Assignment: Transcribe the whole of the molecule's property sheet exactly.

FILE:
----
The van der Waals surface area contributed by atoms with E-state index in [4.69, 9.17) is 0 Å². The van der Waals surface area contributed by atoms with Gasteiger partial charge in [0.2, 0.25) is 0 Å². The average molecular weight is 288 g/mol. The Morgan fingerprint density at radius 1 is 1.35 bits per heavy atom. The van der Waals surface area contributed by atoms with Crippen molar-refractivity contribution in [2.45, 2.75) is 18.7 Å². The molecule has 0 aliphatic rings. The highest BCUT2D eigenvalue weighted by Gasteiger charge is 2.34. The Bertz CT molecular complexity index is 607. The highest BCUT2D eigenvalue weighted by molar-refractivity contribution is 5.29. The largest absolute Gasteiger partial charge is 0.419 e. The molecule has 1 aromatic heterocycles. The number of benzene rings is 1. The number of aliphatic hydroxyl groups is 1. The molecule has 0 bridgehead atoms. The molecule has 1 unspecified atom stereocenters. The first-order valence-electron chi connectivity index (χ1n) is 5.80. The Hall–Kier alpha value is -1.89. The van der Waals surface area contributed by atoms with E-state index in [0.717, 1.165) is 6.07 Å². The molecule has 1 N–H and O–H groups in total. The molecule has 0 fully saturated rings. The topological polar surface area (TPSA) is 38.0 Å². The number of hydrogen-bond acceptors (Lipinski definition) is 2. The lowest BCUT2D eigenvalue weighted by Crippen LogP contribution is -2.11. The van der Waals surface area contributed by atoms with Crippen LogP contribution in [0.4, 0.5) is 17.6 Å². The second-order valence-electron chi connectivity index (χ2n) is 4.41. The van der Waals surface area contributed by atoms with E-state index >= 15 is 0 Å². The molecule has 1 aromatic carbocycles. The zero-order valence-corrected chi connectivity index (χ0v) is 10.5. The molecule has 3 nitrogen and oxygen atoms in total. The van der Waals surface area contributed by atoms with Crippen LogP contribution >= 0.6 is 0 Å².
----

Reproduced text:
The van der Waals surface area contributed by atoms with E-state index in [4.69, 9.17) is 0 Å². The van der Waals surface area contributed by atoms with Gasteiger partial charge in [0.2, 0.25) is 0 Å². The average molecular weight is 288 g/mol. The Morgan fingerprint density at radius 1 is 1.35 bits per heavy atom. The van der Waals surface area contributed by atoms with Crippen molar-refractivity contribution in [2.45, 2.75) is 18.7 Å². The molecule has 0 aliphatic rings. The highest BCUT2D eigenvalue weighted by Gasteiger charge is 2.34. The Bertz CT molecular complexity index is 607. The highest BCUT2D eigenvalue weighted by molar-refractivity contribution is 5.29. The largest absolute Gasteiger partial charge is 0.419 e. The molecule has 1 aromatic heterocycles. The number of benzene rings is 1. The number of aliphatic hydroxyl groups is 1. The molecule has 0 bridgehead atoms. The molecule has 1 unspecified atom stereocenters. The first-order valence-electron chi connectivity index (χ1n) is 5.80. The Hall–Kier alpha value is -1.89. The van der Waals surface area contributed by atoms with E-state index in [0.717, 1.165) is 6.07 Å². The molecule has 1 N–H and O–H groups in total. The molecule has 0 fully saturated rings. The topological polar surface area (TPSA) is 38.0 Å². The number of hydrogen-bond acceptors (Lipinski definition) is 2. The lowest BCUT2D eigenvalue weighted by Crippen LogP contribution is -2.11. The van der Waals surface area contributed by atoms with Crippen LogP contribution in [0.4, 0.5) is 17.6 Å². The second-order valence-electron chi connectivity index (χ2n) is 4.41. The van der Waals surface area contributed by atoms with E-state index >= 15 is 0 Å². The molecule has 1 aromatic carbocycles. The zero-order valence-corrected chi connectivity index (χ0v) is 10.5. The molecule has 3 nitrogen and oxygen atoms in total. The van der Waals surface area contributed by atoms with Crippen LogP contribution >= 0.6 is 0 Å².